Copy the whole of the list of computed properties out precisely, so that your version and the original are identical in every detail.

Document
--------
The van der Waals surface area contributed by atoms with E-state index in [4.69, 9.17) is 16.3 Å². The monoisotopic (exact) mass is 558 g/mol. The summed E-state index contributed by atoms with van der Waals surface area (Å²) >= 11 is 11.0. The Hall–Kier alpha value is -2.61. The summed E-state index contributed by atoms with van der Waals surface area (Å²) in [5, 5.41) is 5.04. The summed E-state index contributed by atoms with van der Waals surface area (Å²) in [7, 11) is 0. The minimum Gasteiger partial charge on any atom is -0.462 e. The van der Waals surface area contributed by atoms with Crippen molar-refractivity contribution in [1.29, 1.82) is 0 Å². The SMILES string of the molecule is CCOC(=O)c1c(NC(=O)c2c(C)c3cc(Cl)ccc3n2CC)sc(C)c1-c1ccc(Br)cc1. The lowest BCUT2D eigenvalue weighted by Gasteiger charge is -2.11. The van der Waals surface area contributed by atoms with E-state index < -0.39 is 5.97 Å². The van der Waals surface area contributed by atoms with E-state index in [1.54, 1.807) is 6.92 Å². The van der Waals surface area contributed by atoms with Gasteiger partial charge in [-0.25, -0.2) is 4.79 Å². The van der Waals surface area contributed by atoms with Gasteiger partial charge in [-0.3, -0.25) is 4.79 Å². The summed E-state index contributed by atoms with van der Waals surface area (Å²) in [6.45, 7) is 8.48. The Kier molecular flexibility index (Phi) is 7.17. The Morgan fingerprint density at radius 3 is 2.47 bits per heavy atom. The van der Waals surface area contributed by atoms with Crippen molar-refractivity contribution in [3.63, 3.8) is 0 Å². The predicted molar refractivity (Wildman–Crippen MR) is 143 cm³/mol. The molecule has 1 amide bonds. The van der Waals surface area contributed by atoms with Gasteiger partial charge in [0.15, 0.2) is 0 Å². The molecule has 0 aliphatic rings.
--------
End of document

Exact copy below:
The van der Waals surface area contributed by atoms with E-state index in [4.69, 9.17) is 16.3 Å². The monoisotopic (exact) mass is 558 g/mol. The summed E-state index contributed by atoms with van der Waals surface area (Å²) >= 11 is 11.0. The Hall–Kier alpha value is -2.61. The summed E-state index contributed by atoms with van der Waals surface area (Å²) in [5, 5.41) is 5.04. The summed E-state index contributed by atoms with van der Waals surface area (Å²) in [7, 11) is 0. The minimum Gasteiger partial charge on any atom is -0.462 e. The van der Waals surface area contributed by atoms with Crippen molar-refractivity contribution in [1.29, 1.82) is 0 Å². The SMILES string of the molecule is CCOC(=O)c1c(NC(=O)c2c(C)c3cc(Cl)ccc3n2CC)sc(C)c1-c1ccc(Br)cc1. The lowest BCUT2D eigenvalue weighted by Gasteiger charge is -2.11. The van der Waals surface area contributed by atoms with E-state index < -0.39 is 5.97 Å². The van der Waals surface area contributed by atoms with E-state index in [1.54, 1.807) is 6.92 Å². The van der Waals surface area contributed by atoms with Gasteiger partial charge in [-0.25, -0.2) is 4.79 Å². The van der Waals surface area contributed by atoms with Gasteiger partial charge in [-0.3, -0.25) is 4.79 Å². The summed E-state index contributed by atoms with van der Waals surface area (Å²) in [6.45, 7) is 8.48. The Kier molecular flexibility index (Phi) is 7.17. The Morgan fingerprint density at radius 3 is 2.47 bits per heavy atom. The van der Waals surface area contributed by atoms with Crippen molar-refractivity contribution in [3.63, 3.8) is 0 Å². The predicted molar refractivity (Wildman–Crippen MR) is 143 cm³/mol. The molecule has 1 amide bonds. The van der Waals surface area contributed by atoms with Gasteiger partial charge in [0.15, 0.2) is 0 Å². The molecule has 0 aliphatic rings.